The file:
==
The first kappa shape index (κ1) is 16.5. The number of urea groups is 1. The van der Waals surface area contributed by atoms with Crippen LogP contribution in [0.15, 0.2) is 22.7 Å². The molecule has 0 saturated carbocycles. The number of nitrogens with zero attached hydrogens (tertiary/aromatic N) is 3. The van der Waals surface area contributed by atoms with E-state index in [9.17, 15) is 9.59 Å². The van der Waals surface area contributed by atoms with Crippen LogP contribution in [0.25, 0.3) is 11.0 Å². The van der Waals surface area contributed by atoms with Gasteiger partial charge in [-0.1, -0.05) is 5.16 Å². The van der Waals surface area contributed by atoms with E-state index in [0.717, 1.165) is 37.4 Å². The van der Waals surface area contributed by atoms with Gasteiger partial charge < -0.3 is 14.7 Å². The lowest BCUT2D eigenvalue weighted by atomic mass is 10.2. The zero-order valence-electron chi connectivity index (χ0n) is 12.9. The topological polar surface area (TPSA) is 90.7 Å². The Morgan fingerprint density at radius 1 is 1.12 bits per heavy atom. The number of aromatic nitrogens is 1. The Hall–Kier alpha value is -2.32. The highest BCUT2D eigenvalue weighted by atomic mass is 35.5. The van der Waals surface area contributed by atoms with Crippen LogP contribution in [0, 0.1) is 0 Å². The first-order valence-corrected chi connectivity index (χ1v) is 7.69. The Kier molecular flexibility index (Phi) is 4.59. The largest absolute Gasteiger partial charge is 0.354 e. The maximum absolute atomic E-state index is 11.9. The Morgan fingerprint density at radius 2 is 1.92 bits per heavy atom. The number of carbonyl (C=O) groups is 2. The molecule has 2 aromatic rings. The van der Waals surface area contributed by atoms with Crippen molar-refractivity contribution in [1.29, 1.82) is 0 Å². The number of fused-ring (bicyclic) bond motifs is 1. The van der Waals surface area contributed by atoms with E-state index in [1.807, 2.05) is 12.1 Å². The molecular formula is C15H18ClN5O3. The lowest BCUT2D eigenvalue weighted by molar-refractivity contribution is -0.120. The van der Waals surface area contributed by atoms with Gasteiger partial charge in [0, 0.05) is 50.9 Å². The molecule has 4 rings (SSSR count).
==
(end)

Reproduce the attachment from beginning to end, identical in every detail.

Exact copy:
The first kappa shape index (κ1) is 16.5. The number of urea groups is 1. The van der Waals surface area contributed by atoms with Crippen LogP contribution in [0.15, 0.2) is 22.7 Å². The molecule has 0 saturated carbocycles. The number of nitrogens with zero attached hydrogens (tertiary/aromatic N) is 3. The van der Waals surface area contributed by atoms with E-state index in [9.17, 15) is 9.59 Å². The van der Waals surface area contributed by atoms with Crippen LogP contribution in [0.25, 0.3) is 11.0 Å². The van der Waals surface area contributed by atoms with Gasteiger partial charge in [-0.1, -0.05) is 5.16 Å². The van der Waals surface area contributed by atoms with E-state index in [0.717, 1.165) is 37.4 Å². The van der Waals surface area contributed by atoms with Gasteiger partial charge < -0.3 is 14.7 Å². The lowest BCUT2D eigenvalue weighted by atomic mass is 10.2. The zero-order valence-electron chi connectivity index (χ0n) is 12.9. The topological polar surface area (TPSA) is 90.7 Å². The Morgan fingerprint density at radius 1 is 1.12 bits per heavy atom. The number of aromatic nitrogens is 1. The Hall–Kier alpha value is -2.32. The highest BCUT2D eigenvalue weighted by atomic mass is 35.5. The van der Waals surface area contributed by atoms with Crippen LogP contribution in [0, 0.1) is 0 Å². The first-order valence-corrected chi connectivity index (χ1v) is 7.69. The Kier molecular flexibility index (Phi) is 4.59. The largest absolute Gasteiger partial charge is 0.354 e. The maximum absolute atomic E-state index is 11.9. The Morgan fingerprint density at radius 2 is 1.92 bits per heavy atom. The number of carbonyl (C=O) groups is 2. The molecule has 2 aromatic rings. The van der Waals surface area contributed by atoms with Crippen molar-refractivity contribution in [1.29, 1.82) is 0 Å². The number of fused-ring (bicyclic) bond motifs is 1. The van der Waals surface area contributed by atoms with E-state index in [1.807, 2.05) is 12.1 Å². The molecular formula is C15H18ClN5O3. The lowest BCUT2D eigenvalue weighted by molar-refractivity contribution is -0.120. The van der Waals surface area contributed by atoms with Gasteiger partial charge in [0, 0.05) is 50.9 Å². The molecule has 4 rings (SSSR count).